Prince Harry has been publicly tested for HIV twice — once even alongside Rihanna. Now he is appealing for others to do the same

Advertisement

Prince Harry has been publicly tested for HIV twice — once even alongside Rihanna. Now he is appealing for others to do the same.

“Taking an HIV test is something to be proud of – not something to be ashamed or embarrassed about,” the royal says in a new PSA on Friday.

Harry, 34, adds, “As much as you protect yourself at this time of year from illnesses and viruses like cold and flu, you can also protect your health by taking an HIV test.”

The royal also celebrates a 28 percent decline in new HIV diagnoses over the last two years in the U.K. But he also warned, “this is no time for complacency.”

Wearing a red ribbon as a symbol of awareness and support for people living with HIV, he adds, “We won’t bring an end to the Human Immunodeficiency Virus until testing is seen as completely normal and accessible for everyone.”

The prince’s PSA comes as the British charity, Terrence Higgins Trust, says there needs to be greater focus on tackling “worryingly high rates of undiagnosed and late-stage HIV.” The PSA comes at the start of National HIV Testing week in the U.K.

The latest statistics from Public Health England show that around 1 in 8 people living with HIV are undiagnosed and unaware they have the virus; while more than four in 10 (43 percent) of those newly diagnosed in 2017 were diagnosed at a late stage of HIV, which means damage to the immune system had already begun.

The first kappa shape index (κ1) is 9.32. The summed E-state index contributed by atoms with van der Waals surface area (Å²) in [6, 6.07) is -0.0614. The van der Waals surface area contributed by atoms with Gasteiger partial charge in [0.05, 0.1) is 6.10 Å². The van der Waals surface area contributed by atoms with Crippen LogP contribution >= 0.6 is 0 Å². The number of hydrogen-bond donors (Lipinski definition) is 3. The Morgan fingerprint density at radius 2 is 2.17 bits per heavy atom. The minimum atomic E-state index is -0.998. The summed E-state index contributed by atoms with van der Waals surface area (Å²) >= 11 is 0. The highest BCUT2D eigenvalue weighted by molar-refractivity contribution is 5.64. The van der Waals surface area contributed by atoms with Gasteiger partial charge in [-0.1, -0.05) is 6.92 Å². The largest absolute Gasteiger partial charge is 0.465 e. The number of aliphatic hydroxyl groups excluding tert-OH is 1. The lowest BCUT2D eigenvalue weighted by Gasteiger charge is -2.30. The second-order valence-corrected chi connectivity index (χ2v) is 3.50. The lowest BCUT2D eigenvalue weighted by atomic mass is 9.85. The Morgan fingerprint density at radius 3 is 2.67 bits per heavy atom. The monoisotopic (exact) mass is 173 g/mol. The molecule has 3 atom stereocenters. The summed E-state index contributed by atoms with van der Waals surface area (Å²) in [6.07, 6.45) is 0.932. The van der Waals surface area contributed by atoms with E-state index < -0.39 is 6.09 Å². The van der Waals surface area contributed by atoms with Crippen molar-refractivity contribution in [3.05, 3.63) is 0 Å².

BRITAIN-CRIME-POLICE-RACISM-ROYALS
Prince Harry
| Credit: VICTORIA JONES/AFP/Getty

Last year, the prince handed out testing kits to help raise awareness.

Part of his ongoing battle to tackle the stigma of testing for the condition has taken him to the same hospital where his late mother Princess Diana would visit (both publicly and privately), the Mildmay in London.

One of Princess Diana‘s greatest legacies was her crusade for HIV and AIDS awareness — and her pioneering efforts to break the false stigma that casual contact, such as shaking hands or hugging, can spread the disease.